Why is Alert Carolina afraid to say ‘Sexual Assault’?
The only thing that alert made us aware of was that ‘fondling’ is still a word
The wonderful Alert Carolina strikes again. In case you didn’t get the “timely” email from Alert Carolina at 3:42 p.m. this afternoon, the language read as followed:
UNC STUDENTS, STAFF, AND FACULTY:
UNC Police is currently investigating the report of an incident of a male fondling a female victim in UNC’s Davis Library around 11 a.m. today (Thurs., April 27).
The suspect was described as male in his mid-40’s, about 5-8 in height, and weighing around 200 pounds. He was wearing a fisherman-style hat, a short-sleeved tan shirt with a black collar, dark pants, a gold watch, and carrying a green backpack.
If anyone has information concerning the identity or whereabouts of this individual, please call 9-1-1.
The text message was even less descriptive, suggesting that UNC was “investigating a fondling incident.”
There are a lot of things wrong with how Alert Carolina decided to handle this incident.
First, the idea of Alert Carolina is that it is supposed to issue a timely warning. Hearing a description of the assailant nearly 5 hours later does not help any victims he may have laid his hands on after the initial attack nor does it increase officials’ likelihood of getting a tip on his whereabouts. He could honestly be in South Carolina by now.
But a bigger issue is that UNC did not clearly state that it was a sexual assault. NO WHERE in the alert were those words used. Fondling is certainly a form of sexual assault. However, using the word “fondling” is in no way okay in cases like this. Many students may assume ‘fondling’ insinuates a consensual hookup that occurred in the library–which is also illegal and would be investigated. That keeps them from understanding the true threat to their safety. It is only in the email that the alert suggests there was an assailant and a victim. If someone just saw the text, they would have no idea.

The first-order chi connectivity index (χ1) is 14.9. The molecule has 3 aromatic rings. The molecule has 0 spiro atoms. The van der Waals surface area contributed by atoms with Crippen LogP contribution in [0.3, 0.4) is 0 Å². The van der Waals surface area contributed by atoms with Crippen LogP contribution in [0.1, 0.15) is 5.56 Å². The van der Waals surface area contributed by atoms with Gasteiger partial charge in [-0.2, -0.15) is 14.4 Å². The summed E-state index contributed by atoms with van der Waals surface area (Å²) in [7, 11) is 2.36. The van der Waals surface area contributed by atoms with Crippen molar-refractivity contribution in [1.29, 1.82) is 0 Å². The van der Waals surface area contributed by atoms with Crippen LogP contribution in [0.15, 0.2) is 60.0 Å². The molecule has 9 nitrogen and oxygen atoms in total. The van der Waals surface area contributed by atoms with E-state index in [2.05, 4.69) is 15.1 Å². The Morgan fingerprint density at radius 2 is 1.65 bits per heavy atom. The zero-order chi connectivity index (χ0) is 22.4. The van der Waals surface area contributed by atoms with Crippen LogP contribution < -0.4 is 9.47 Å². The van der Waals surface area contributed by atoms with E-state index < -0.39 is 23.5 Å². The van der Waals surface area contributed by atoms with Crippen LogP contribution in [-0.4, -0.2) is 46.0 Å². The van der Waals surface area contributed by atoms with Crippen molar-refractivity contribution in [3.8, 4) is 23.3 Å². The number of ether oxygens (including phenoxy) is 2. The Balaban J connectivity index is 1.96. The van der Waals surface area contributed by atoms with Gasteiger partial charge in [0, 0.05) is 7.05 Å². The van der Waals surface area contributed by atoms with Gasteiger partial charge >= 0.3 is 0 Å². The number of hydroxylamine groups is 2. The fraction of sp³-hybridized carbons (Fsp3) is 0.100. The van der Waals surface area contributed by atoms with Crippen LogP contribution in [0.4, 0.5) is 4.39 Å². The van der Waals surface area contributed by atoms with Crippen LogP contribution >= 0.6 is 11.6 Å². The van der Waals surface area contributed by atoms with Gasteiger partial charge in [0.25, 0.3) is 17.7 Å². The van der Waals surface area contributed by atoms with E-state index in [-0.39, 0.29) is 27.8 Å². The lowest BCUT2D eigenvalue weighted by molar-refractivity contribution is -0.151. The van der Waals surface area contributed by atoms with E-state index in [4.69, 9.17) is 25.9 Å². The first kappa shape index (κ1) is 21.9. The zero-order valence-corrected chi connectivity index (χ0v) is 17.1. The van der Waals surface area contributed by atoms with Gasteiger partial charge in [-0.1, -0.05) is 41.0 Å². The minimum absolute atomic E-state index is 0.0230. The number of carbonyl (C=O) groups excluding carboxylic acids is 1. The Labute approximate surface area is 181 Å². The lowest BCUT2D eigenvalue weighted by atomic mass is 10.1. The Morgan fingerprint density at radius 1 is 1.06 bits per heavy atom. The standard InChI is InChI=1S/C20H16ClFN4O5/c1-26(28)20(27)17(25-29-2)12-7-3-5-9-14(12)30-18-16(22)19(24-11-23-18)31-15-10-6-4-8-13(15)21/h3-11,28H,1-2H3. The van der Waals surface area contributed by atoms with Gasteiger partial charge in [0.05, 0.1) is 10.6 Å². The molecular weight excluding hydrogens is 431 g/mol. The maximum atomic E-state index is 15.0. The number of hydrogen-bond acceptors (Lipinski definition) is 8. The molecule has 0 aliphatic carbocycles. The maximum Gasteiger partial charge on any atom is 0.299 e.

Using the word “fondling” really downplays the issue in most people’s minds– probably because it makes most of us think of a dad telling a boy “no fondling!” before he takes someone on a date. Why did they not want to say ‘sexual assault’? Is UNC scared to use that word because it would ruin their reputation of being a “safe” school?
After all, how can we be a safe school when our students can’t even use their library safely? I understand that UNC has students, faculty and visitors of all types– but how public should our libraries be? I considered Davis to be a safe place for me to study, but apparently not anymore. There are so many other places a girl feels scared and vulnerable at: fraternity parties, late night walks to a friend’s house alone, and even Franklin Street during any time of day. Why can’t the damn library be one of the few safe spaces for women not to be worried about being sexually assaulted?
My sympathies are with the victim. She was only trying to use one of UNC’s fine academic resources to study and a creep decided that he was going to “fondle” her. If you are on campus, keep an eye out for this guy and call 9-1-1 to give this lady some justice!